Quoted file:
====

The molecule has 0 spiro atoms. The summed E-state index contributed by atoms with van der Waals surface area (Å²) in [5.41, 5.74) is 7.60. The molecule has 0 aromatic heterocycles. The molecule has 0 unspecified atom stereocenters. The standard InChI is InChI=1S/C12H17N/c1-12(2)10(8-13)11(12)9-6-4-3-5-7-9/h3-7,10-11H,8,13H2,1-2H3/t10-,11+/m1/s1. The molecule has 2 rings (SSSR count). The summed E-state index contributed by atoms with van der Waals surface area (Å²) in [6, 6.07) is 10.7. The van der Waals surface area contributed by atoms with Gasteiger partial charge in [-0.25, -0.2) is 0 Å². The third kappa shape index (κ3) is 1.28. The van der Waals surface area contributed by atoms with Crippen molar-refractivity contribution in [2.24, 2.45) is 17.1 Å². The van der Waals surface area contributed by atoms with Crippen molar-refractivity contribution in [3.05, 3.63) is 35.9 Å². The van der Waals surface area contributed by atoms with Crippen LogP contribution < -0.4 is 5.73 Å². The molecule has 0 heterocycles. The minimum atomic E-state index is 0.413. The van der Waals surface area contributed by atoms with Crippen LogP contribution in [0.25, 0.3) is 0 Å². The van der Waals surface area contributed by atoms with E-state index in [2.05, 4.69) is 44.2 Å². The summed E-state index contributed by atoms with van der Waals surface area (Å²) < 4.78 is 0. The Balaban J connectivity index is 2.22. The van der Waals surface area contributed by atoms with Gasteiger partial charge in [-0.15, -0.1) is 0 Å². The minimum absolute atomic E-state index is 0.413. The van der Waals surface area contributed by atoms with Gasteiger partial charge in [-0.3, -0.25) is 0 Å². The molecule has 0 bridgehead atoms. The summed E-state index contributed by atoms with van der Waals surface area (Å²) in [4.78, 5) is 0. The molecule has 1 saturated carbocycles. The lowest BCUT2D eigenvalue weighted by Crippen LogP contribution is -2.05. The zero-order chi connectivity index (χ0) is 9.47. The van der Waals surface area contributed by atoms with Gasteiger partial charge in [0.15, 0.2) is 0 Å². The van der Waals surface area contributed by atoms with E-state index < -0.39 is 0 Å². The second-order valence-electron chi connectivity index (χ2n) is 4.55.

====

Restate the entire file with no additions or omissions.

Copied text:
The molecule has 0 spiro atoms. The summed E-state index contributed by atoms with van der Waals surface area (Å²) in [5.41, 5.74) is 7.60. The molecule has 0 aromatic heterocycles. The molecule has 0 unspecified atom stereocenters. The standard InChI is InChI=1S/C12H17N/c1-12(2)10(8-13)11(12)9-6-4-3-5-7-9/h3-7,10-11H,8,13H2,1-2H3/t10-,11+/m1/s1. The molecule has 2 rings (SSSR count). The summed E-state index contributed by atoms with van der Waals surface area (Å²) in [6, 6.07) is 10.7. The van der Waals surface area contributed by atoms with Gasteiger partial charge in [-0.25, -0.2) is 0 Å². The third kappa shape index (κ3) is 1.28. The van der Waals surface area contributed by atoms with Crippen molar-refractivity contribution in [2.24, 2.45) is 17.1 Å². The van der Waals surface area contributed by atoms with Crippen molar-refractivity contribution in [3.05, 3.63) is 35.9 Å². The van der Waals surface area contributed by atoms with Crippen LogP contribution < -0.4 is 5.73 Å². The molecule has 0 heterocycles. The minimum atomic E-state index is 0.413. The van der Waals surface area contributed by atoms with Crippen LogP contribution in [0.25, 0.3) is 0 Å². The van der Waals surface area contributed by atoms with E-state index in [2.05, 4.69) is 44.2 Å². The summed E-state index contributed by atoms with van der Waals surface area (Å²) < 4.78 is 0. The Balaban J connectivity index is 2.22. The van der Waals surface area contributed by atoms with Gasteiger partial charge in [-0.15, -0.1) is 0 Å². The minimum absolute atomic E-state index is 0.413. The van der Waals surface area contributed by atoms with Gasteiger partial charge in [-0.3, -0.25) is 0 Å². The molecule has 0 bridgehead atoms. The summed E-state index contributed by atoms with van der Waals surface area (Å²) in [4.78, 5) is 0. The molecule has 1 saturated carbocycles. The lowest BCUT2D eigenvalue weighted by Crippen LogP contribution is -2.05. The zero-order chi connectivity index (χ0) is 9.47. The van der Waals surface area contributed by atoms with Gasteiger partial charge in [0.15, 0.2) is 0 Å². The van der Waals surface area contributed by atoms with E-state index < -0.39 is 0 Å². The second-order valence-electron chi connectivity index (χ2n) is 4.55.